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  • 4 weeks later...

Planking complete..... Planking went very easy,,,,  Probably too easy as I see to have an issue by not really paying attention to what I was doing,,,  🙂

The planks have a very subtle difference (to me anyway) as to which end is the bow and which is the stern.  Will all the planks soaking in water as I pulled each out to glue to the jig I have a feeling I glued  a few of them reversed,,,,  ugh.     From the outside (which is all we see as the wherry is being built) all looks good.   I matched up the jig markers on the planks and all seemed OK.


But when the boat was taken off the jib it is obvious I had reversed a copule of the planks.    Planking on the inside has a couple planks overlapped too much and some overlapped less than should be.    I might suggest next time to maybe mark each plank as to the bow and stern.   It is too easy reverse some of the planks if you are not paying attention.


A rookie mistake,,, but then again I am a rookie,,,, This is my first model with planking,,, making mistakes is how we learn....   Hopefully I learned something there and will pay more attention to my next planking model   🙂


Anyway,,,, need to sand the outside and then move on to the inside of the wherry....




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  • 1 month later...

Plans call for a 1/16" gripe along the bow where the planks meet.   To me that looked a little thin so I choose to make the grip out of 1/8" wood.  




Plans also called for the inside and outside rub rails to be 1/16" bass wood,,,, again to me it looked too thin, so I used 1/8" basswood instead

The extra width also (to me) allows for the pin pads (for rowing) to better fit the edge of the boat.


The 1/32" x 3/16" stringers were supposed to run only in the middle of the boat... I decided to run them from bow to stern.   Again to me they just seemed to look better running the entire length of the boat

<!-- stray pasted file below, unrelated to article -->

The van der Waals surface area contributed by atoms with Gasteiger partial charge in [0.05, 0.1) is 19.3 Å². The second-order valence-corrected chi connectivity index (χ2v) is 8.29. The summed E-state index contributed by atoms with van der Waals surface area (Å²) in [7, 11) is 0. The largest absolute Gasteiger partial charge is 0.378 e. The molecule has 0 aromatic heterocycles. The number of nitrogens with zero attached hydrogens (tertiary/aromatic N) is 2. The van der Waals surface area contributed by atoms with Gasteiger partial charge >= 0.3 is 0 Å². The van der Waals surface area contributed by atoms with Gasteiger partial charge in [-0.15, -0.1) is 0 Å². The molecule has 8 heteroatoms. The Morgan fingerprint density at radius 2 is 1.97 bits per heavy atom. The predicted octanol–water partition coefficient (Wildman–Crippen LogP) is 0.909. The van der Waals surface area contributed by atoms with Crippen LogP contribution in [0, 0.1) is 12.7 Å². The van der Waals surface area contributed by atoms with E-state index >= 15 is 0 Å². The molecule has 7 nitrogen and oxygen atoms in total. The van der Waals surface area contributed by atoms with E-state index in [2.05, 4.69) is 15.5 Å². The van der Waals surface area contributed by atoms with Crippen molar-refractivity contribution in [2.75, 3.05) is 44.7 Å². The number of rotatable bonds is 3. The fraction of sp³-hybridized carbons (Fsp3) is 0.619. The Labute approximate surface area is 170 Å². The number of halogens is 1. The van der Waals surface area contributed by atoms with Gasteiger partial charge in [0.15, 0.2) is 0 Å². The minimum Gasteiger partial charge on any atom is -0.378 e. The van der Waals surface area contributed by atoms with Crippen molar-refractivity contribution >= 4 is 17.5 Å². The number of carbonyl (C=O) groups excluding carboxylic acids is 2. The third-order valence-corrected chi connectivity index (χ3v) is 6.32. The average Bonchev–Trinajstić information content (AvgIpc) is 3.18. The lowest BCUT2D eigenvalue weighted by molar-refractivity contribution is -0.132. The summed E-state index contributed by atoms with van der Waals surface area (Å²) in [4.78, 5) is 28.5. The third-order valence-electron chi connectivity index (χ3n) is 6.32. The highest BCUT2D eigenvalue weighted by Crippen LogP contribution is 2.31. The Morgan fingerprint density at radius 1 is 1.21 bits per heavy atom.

Below shows the ornamental cleat added to the forward edge of the stern seat




The middle two seats were intended to be thin planks. But since the ornamental cleat was added to the forward edge of the stern seat, they just seem to thin.   Below show I added a 1/8" strip to the forward and aft edges of the bottom of the two seats.    The seats will look better (stronger) when they are placed into the boat.


Normally at this time, the seats should be glued into the boat.  I have them out at this time for painting,,,  Painting comes next,,,,


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  • 4 weeks later...

Wherry is in it's final home... Similar to the boats in the picture above it.


The rope that came with the model, while is probably to scale, looked a little "thread like".  Instead I opted for a candle stick wick.   Wick used to make candles.   It is braided and looks pretty good.    The fish net is an extra strong hair net used by female equestrians with long hair...   That too looks pretty good to me as a fish net.


Anyway, I really enjoyed this build, but being a novice builder, I did make some mistakes.    My main issue was mentioned earlier when I only lined up the plank marks at the bow and stern.   I did not think the mark in the middle of the plank mattered.   While the exterior  of the wherry looks good, some of the planks on the inside are too close or too far from the next plank.   Next planked ship I will pay closer attention.


Also as mentioned earlier it is not real obvious, to a beginner, the bow and stern of each plank... especially when they are all in water soaking.   I would recommend, if you are not sure as to the bow and stern of each plank, to mark the bow and/or stern of each plank,,, just so you do not make the same mistake I made and install them reversed.


Have fun,,,,  I did,,,


Edited by John Gummersall
Corrected Some Spelling Errors
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Our sponsor, Chesapeake Light Craft, makes a very nice kit for a full-size wherry. If I had the time and $$$ and space and towing capacity for such a project ... but I guess that's four strikes already. 😐

Chris Coyle
Greer, South Carolina

When you have to shoot, shoot. Don't talk.
- Tuco

Current builds: Brigantine Phoenix, Salmson 2, Speeljacht